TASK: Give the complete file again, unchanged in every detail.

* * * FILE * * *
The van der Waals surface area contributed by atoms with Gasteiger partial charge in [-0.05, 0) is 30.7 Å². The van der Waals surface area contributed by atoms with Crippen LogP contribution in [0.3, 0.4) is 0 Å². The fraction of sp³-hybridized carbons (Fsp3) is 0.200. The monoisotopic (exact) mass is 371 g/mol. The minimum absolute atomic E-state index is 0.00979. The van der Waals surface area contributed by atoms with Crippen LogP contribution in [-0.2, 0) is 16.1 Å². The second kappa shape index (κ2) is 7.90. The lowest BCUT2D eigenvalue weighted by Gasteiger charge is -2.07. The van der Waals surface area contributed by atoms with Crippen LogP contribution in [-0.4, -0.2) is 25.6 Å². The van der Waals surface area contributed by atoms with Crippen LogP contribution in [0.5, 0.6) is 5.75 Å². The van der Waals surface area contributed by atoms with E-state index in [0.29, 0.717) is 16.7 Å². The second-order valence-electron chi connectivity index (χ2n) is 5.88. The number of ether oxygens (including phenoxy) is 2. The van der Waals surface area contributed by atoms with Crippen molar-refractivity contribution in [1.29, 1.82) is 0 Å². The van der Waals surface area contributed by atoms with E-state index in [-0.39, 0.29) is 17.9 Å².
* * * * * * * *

The van der Waals surface area contributed by atoms with Gasteiger partial charge in [-0.05, 0) is 30.7 Å². The van der Waals surface area contributed by atoms with Crippen LogP contribution in [0.3, 0.4) is 0 Å². The fraction of sp³-hybridized carbons (Fsp3) is 0.200. The monoisotopic (exact) mass is 371 g/mol. The minimum absolute atomic E-state index is 0.00979. The van der Waals surface area contributed by atoms with Crippen LogP contribution in [-0.2, 0) is 16.1 Å². The second kappa shape index (κ2) is 7.90. The lowest BCUT2D eigenvalue weighted by Gasteiger charge is -2.07. The van der Waals surface area contributed by atoms with Crippen LogP contribution in [-0.4, -0.2) is 25.6 Å². The van der Waals surface area contributed by atoms with Crippen LogP contribution in [0.5, 0.6) is 5.75 Å². The van der Waals surface area contributed by atoms with E-state index in [0.29, 0.717) is 16.7 Å². The second-order valence-electron chi connectivity index (χ2n) is 5.88. The number of ether oxygens (including phenoxy) is 2. The van der Waals surface area contributed by atoms with Crippen molar-refractivity contribution in [1.29, 1.82) is 0 Å². The van der Waals surface area contributed by atoms with E-state index in [-0.39, 0.29) is 17.9 Å².